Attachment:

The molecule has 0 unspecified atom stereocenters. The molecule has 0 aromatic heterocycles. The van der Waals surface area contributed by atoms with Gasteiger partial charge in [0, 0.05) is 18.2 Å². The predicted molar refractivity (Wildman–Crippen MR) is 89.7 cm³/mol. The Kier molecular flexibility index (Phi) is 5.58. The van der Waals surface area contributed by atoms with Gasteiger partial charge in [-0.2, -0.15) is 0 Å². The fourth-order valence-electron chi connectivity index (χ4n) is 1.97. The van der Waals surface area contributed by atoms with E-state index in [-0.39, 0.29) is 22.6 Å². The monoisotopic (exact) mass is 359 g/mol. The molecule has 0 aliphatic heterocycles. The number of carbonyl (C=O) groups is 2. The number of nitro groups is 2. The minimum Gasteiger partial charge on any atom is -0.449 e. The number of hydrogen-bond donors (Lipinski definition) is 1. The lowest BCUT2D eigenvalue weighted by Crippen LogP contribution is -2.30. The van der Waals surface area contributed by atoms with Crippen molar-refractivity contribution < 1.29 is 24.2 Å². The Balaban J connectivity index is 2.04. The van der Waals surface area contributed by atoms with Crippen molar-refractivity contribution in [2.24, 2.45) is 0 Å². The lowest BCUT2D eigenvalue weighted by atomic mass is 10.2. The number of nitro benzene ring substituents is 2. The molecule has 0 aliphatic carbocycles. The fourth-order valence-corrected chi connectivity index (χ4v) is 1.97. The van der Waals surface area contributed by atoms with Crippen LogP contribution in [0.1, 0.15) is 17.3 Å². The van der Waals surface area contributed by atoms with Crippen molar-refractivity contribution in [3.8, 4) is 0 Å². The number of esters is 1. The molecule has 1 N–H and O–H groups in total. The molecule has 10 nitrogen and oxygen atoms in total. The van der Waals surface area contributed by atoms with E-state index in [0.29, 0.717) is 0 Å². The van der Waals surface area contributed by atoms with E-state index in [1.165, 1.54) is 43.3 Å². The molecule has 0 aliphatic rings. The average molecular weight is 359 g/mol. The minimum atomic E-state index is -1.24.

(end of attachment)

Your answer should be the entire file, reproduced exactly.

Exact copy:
The molecule has 0 unspecified atom stereocenters. The molecule has 0 aromatic heterocycles. The van der Waals surface area contributed by atoms with Gasteiger partial charge in [0, 0.05) is 18.2 Å². The predicted molar refractivity (Wildman–Crippen MR) is 89.7 cm³/mol. The Kier molecular flexibility index (Phi) is 5.58. The van der Waals surface area contributed by atoms with Gasteiger partial charge in [-0.2, -0.15) is 0 Å². The fourth-order valence-electron chi connectivity index (χ4n) is 1.97. The van der Waals surface area contributed by atoms with E-state index in [-0.39, 0.29) is 22.6 Å². The monoisotopic (exact) mass is 359 g/mol. The molecule has 0 aliphatic heterocycles. The number of carbonyl (C=O) groups is 2. The number of nitro groups is 2. The minimum Gasteiger partial charge on any atom is -0.449 e. The number of hydrogen-bond donors (Lipinski definition) is 1. The lowest BCUT2D eigenvalue weighted by Crippen LogP contribution is -2.30. The van der Waals surface area contributed by atoms with Crippen molar-refractivity contribution < 1.29 is 24.2 Å². The Balaban J connectivity index is 2.04. The van der Waals surface area contributed by atoms with Crippen molar-refractivity contribution in [2.24, 2.45) is 0 Å². The lowest BCUT2D eigenvalue weighted by atomic mass is 10.2. The number of nitro benzene ring substituents is 2. The molecule has 0 aliphatic carbocycles. The fourth-order valence-corrected chi connectivity index (χ4v) is 1.97. The van der Waals surface area contributed by atoms with Crippen LogP contribution in [0.1, 0.15) is 17.3 Å². The van der Waals surface area contributed by atoms with Crippen molar-refractivity contribution in [3.8, 4) is 0 Å². The number of esters is 1. The molecule has 1 N–H and O–H groups in total. The molecule has 10 nitrogen and oxygen atoms in total. The van der Waals surface area contributed by atoms with E-state index in [0.29, 0.717) is 0 Å². The van der Waals surface area contributed by atoms with E-state index in [1.165, 1.54) is 43.3 Å². The molecule has 0 aliphatic rings. The average molecular weight is 359 g/mol. The minimum atomic E-state index is -1.24.